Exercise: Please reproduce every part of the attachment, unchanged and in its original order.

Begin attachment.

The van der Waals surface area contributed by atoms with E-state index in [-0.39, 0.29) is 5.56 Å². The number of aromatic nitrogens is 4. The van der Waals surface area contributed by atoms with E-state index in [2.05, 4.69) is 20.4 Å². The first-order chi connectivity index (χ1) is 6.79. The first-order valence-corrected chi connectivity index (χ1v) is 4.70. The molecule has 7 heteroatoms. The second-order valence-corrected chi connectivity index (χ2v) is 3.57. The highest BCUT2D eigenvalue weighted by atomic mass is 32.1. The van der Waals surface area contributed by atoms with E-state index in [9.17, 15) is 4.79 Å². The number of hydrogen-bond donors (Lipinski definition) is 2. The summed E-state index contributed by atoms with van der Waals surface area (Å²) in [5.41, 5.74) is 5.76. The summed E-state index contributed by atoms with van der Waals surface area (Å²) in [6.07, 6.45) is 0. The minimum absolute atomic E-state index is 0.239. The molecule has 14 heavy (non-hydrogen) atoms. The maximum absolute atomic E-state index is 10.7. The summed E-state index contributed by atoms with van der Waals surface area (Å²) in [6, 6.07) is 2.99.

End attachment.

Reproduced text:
The van der Waals surface area contributed by atoms with E-state index in [-0.39, 0.29) is 5.56 Å². The number of aromatic nitrogens is 4. The van der Waals surface area contributed by atoms with E-state index in [2.05, 4.69) is 20.4 Å². The first-order chi connectivity index (χ1) is 6.79. The first-order valence-corrected chi connectivity index (χ1v) is 4.70. The molecule has 7 heteroatoms. The second-order valence-corrected chi connectivity index (χ2v) is 3.57. The highest BCUT2D eigenvalue weighted by atomic mass is 32.1. The van der Waals surface area contributed by atoms with E-state index in [9.17, 15) is 4.79 Å². The number of hydrogen-bond donors (Lipinski definition) is 2. The summed E-state index contributed by atoms with van der Waals surface area (Å²) in [5.41, 5.74) is 5.76. The summed E-state index contributed by atoms with van der Waals surface area (Å²) in [6.07, 6.45) is 0. The minimum absolute atomic E-state index is 0.239. The molecule has 14 heavy (non-hydrogen) atoms. The maximum absolute atomic E-state index is 10.7. The summed E-state index contributed by atoms with van der Waals surface area (Å²) in [6, 6.07) is 2.99.